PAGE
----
Hilary Weston Writers' Trust Prize for Nonfiction
Winner: $60,000; Finalists: $5,000
2014 Shortlist Announcement - September 17
Prize Presentation - October 14, 2014
2014 Prize Jury
The winner of the 2014 Hilary Weston Writers' Trust Prize for Nonfiction will be chosen by a jury consisting of 2011 prize winner Charles Foran; writer and creative writing professor Priscila Uppal; and nonfiction writer Merrily Weisbord:
Charles Foran is the author of ten books, both fiction and nonfiction. He won the 2011 Hilary Weston Writers’ Trust Prize for Nonfiction, the Charles Taylor Prize for Literary Non-Fiction, and the Governor General’s Literary Award for Mordecai: The Life & Times. His fifth novel, Planet Lolita, was released in May. Foran holds degrees from the University of Toronto and University College, Dublin, and is a senior fellow at Massey College. He lives in Toronto.
Priscila Uppal was dubbed “Canada’s coolest poet” by Time Out London, and was Olympic poet-in-residence at the 2010 Vancouver Winter Games and the 2012 London Summer Games. Born in Ottawa, Uppal is now a literature and creative writing professor at Toronto’s York University. Her poetry collection Ontological Necessities was shortlisted for the Griffin Poetry Prize in 2007. Uppal was a finalist for the 2013 Hilary Weston Writers’ Trust Prize for Nonfiction for her memoir, Projection: Encounters with My Runaway Mother. She lives in Toronto.
Merrily Weisbord was a finalist for the 2010 Writers’ Trust NonFiction Prize for The Love Queen of Malabar: Memoir of a Friendship with Kamala Das, which is about her decade-long friendship with the beloved and controversial Indian writer. Her other books include The Strangest Dream, Our Future Selves, and Dogs with Jobs, for which Weisbord also wrote and created a TV series that aired on the Life Network, CBC, PBS, Oxygen, National Geographic US, and National Geographic International. She lives in Montreal.
2013 Prize Winner
The Dogs Are Eating Them Now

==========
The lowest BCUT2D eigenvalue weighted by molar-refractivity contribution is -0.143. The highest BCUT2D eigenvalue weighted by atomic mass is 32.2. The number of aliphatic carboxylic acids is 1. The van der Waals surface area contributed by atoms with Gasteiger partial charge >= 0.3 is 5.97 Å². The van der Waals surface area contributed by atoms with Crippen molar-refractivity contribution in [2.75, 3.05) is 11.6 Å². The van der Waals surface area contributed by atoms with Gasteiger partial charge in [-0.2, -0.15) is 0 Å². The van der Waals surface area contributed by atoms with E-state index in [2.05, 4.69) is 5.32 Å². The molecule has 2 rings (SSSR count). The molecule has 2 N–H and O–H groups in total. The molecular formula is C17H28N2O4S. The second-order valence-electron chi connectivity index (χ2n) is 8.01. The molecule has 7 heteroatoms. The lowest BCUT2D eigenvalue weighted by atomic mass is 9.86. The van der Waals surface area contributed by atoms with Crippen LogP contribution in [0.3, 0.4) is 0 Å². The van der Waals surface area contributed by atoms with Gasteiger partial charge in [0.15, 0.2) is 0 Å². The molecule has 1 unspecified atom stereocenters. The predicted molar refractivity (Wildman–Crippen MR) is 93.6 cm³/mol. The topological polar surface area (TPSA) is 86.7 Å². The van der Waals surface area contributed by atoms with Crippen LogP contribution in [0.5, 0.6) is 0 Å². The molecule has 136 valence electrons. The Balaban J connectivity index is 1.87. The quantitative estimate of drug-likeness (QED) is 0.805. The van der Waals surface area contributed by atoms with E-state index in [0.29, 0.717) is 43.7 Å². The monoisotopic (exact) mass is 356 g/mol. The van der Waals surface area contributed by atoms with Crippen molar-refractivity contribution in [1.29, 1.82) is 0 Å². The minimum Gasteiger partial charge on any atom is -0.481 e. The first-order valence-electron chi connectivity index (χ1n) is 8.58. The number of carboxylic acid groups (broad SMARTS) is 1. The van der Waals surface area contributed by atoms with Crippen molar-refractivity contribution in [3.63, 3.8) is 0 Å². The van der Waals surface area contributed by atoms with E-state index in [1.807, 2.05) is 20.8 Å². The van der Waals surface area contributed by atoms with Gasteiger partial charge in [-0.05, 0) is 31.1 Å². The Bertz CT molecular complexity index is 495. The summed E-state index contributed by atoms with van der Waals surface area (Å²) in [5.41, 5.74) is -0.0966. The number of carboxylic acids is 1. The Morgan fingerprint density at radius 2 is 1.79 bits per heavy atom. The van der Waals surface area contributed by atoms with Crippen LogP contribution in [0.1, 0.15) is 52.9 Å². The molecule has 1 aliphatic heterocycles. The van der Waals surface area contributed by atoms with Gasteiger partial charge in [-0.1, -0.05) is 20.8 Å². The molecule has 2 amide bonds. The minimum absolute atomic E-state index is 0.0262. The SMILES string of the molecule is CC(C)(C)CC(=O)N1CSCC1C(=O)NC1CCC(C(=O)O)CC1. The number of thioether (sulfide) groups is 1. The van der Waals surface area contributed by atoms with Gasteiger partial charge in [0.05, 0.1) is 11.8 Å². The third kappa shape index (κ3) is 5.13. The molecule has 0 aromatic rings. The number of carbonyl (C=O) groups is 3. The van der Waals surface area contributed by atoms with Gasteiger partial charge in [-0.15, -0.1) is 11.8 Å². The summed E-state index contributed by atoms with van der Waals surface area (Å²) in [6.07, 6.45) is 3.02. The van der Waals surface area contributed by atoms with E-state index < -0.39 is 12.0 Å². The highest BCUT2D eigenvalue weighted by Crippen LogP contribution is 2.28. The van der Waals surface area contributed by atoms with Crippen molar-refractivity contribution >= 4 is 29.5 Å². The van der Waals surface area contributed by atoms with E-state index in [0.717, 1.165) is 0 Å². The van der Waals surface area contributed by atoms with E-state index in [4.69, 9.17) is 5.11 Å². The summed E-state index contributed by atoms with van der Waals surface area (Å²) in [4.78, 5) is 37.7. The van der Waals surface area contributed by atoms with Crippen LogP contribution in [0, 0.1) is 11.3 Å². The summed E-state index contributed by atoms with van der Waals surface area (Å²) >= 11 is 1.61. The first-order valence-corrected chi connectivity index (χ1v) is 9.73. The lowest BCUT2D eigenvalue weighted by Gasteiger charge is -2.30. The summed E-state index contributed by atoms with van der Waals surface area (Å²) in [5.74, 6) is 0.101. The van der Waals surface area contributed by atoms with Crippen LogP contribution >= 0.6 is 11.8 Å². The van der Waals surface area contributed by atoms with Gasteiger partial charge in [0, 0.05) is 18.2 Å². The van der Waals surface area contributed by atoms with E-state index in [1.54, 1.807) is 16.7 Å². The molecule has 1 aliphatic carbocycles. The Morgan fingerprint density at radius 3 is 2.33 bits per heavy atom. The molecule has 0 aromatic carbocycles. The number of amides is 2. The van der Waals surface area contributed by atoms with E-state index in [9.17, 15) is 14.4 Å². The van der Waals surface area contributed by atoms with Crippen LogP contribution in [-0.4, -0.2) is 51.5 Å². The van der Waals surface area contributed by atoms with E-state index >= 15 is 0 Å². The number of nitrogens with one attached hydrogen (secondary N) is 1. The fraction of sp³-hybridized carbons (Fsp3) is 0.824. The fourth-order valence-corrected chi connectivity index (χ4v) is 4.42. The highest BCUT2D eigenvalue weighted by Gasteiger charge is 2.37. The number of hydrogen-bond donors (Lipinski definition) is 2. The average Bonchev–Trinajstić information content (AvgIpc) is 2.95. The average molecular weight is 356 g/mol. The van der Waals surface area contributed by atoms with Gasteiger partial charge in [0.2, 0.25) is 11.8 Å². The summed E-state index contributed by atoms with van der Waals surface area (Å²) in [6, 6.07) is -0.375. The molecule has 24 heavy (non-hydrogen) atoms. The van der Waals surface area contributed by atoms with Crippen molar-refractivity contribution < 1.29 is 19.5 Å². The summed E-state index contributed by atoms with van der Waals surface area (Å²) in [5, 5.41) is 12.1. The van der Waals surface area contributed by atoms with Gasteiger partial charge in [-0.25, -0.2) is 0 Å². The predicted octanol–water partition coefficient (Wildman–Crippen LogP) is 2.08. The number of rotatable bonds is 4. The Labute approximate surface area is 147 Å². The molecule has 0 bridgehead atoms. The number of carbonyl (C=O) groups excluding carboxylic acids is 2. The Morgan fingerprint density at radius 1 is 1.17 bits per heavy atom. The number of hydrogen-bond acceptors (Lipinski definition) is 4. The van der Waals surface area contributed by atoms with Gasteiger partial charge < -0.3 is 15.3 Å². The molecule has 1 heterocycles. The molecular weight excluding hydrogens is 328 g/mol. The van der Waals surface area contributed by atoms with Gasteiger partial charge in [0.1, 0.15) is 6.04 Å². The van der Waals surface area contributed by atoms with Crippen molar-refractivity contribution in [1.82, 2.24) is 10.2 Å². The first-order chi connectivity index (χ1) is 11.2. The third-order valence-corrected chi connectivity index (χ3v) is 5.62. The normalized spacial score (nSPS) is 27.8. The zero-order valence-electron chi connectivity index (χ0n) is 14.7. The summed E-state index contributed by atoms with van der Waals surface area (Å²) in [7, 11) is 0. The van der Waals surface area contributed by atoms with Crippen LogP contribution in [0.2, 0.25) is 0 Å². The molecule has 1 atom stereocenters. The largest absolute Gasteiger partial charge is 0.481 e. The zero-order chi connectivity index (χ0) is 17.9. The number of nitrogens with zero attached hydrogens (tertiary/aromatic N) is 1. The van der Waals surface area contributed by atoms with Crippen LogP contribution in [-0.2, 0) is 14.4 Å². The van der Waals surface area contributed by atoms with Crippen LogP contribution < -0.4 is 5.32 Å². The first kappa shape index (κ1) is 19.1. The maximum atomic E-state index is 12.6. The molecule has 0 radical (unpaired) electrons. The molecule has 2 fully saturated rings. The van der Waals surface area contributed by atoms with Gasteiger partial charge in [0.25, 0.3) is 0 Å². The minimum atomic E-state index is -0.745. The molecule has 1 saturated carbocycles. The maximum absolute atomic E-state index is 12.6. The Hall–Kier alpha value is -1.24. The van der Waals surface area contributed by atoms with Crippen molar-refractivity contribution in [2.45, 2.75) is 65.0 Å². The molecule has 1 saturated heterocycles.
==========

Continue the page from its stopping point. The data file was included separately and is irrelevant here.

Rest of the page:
When Graeme Smith travelled to the war in Afghanistan as a young and idealistic journalist in 2005, he fully believed that the international community could “bring the whole basket of civilization to [this country]: peace, democracy, the rule of law.” The Dogs Are Eating Them Now is his painfully detailed, eyebrow-raising account of what he saw during his six years of reporting on that effort for the Globe and Mail: a tragic mix of cultural ignorance, miscommunication, greed, brutality, and political naivete that no amount of individual courage and dedication could ultimately overcome. A graphic but determinedly even-handed memoir that does much to counter the reams of official spin this topic has endured over the years.
About the Book
The Dogs Are Eating Them Now is a raw, uncensored account of the war in Afghanistan from a young reporter who for several years was the only Western journalist brave enough to live full-time in the dangerous southern region. Graeme Smith provides a highly personal narrative of the war and how it went dangerously wrong, taking readers into back alleys, cockpits, and prisons. From the corruption of law enforcement agents and the tribal nature of the local power structure to the economics of the drug trade and the frequent blunders of foreign troops, Smith provides a candid look at the Taliban's continued influence—and at the mistakes, catastrophes, and ultimate failure of the West's best intentions.
About the Author